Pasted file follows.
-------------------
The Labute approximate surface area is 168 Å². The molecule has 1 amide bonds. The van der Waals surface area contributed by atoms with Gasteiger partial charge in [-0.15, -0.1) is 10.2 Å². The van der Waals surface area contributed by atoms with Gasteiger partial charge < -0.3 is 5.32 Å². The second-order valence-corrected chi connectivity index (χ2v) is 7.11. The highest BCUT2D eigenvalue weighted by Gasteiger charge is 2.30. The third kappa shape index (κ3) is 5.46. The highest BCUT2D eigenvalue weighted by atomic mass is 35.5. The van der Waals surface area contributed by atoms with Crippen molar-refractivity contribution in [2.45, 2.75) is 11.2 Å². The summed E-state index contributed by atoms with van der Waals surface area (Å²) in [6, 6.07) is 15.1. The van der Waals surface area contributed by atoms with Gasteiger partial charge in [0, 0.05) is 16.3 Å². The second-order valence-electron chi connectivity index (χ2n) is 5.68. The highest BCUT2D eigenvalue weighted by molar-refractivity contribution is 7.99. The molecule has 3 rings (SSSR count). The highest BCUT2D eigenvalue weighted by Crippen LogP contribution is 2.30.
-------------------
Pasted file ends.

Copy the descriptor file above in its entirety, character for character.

The Labute approximate surface area is 168 Å². The molecule has 1 amide bonds. The van der Waals surface area contributed by atoms with Gasteiger partial charge in [-0.15, -0.1) is 10.2 Å². The van der Waals surface area contributed by atoms with Gasteiger partial charge < -0.3 is 5.32 Å². The second-order valence-corrected chi connectivity index (χ2v) is 7.11. The highest BCUT2D eigenvalue weighted by Gasteiger charge is 2.30. The third kappa shape index (κ3) is 5.46. The highest BCUT2D eigenvalue weighted by atomic mass is 35.5. The van der Waals surface area contributed by atoms with Crippen molar-refractivity contribution in [2.45, 2.75) is 11.2 Å². The summed E-state index contributed by atoms with van der Waals surface area (Å²) in [6, 6.07) is 15.1. The van der Waals surface area contributed by atoms with Gasteiger partial charge in [0, 0.05) is 16.3 Å². The second-order valence-electron chi connectivity index (χ2n) is 5.68. The highest BCUT2D eigenvalue weighted by molar-refractivity contribution is 7.99. The molecule has 3 rings (SSSR count). The highest BCUT2D eigenvalue weighted by Crippen LogP contribution is 2.30.